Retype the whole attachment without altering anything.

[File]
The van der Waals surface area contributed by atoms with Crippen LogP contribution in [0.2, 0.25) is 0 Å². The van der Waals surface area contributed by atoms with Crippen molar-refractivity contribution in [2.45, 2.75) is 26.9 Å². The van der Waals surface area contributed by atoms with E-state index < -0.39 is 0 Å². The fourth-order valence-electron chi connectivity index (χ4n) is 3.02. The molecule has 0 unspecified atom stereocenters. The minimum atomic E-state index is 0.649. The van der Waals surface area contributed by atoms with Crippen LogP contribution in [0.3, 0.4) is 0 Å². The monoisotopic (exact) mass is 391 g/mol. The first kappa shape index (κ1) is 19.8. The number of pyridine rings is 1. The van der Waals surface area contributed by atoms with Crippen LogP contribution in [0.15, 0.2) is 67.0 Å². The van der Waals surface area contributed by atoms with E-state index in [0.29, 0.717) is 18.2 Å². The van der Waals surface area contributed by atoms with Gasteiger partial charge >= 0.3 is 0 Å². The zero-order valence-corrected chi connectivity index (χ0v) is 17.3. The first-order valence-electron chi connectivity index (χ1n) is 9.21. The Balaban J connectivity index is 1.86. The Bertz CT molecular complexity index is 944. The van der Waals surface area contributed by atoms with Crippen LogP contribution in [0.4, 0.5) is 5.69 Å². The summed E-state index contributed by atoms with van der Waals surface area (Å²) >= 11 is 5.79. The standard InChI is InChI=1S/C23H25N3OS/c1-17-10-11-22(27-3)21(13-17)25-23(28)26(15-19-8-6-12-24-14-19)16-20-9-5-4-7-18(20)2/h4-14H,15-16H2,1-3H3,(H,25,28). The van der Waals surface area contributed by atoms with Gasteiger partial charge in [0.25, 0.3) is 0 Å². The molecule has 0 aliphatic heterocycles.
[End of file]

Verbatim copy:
The van der Waals surface area contributed by atoms with Crippen LogP contribution in [0.2, 0.25) is 0 Å². The van der Waals surface area contributed by atoms with Crippen molar-refractivity contribution in [2.45, 2.75) is 26.9 Å². The van der Waals surface area contributed by atoms with E-state index < -0.39 is 0 Å². The fourth-order valence-electron chi connectivity index (χ4n) is 3.02. The molecule has 0 unspecified atom stereocenters. The minimum atomic E-state index is 0.649. The van der Waals surface area contributed by atoms with Crippen LogP contribution in [0.3, 0.4) is 0 Å². The monoisotopic (exact) mass is 391 g/mol. The first kappa shape index (κ1) is 19.8. The number of pyridine rings is 1. The van der Waals surface area contributed by atoms with Crippen LogP contribution in [0.15, 0.2) is 67.0 Å². The van der Waals surface area contributed by atoms with E-state index in [0.29, 0.717) is 18.2 Å². The van der Waals surface area contributed by atoms with Gasteiger partial charge >= 0.3 is 0 Å². The zero-order valence-corrected chi connectivity index (χ0v) is 17.3. The first-order valence-electron chi connectivity index (χ1n) is 9.21. The Balaban J connectivity index is 1.86. The Bertz CT molecular complexity index is 944. The van der Waals surface area contributed by atoms with Crippen LogP contribution in [0.4, 0.5) is 5.69 Å². The summed E-state index contributed by atoms with van der Waals surface area (Å²) >= 11 is 5.79. The standard InChI is InChI=1S/C23H25N3OS/c1-17-10-11-22(27-3)21(13-17)25-23(28)26(15-19-8-6-12-24-14-19)16-20-9-5-4-7-18(20)2/h4-14H,15-16H2,1-3H3,(H,25,28). The van der Waals surface area contributed by atoms with Gasteiger partial charge in [0.25, 0.3) is 0 Å². The molecule has 0 aliphatic heterocycles.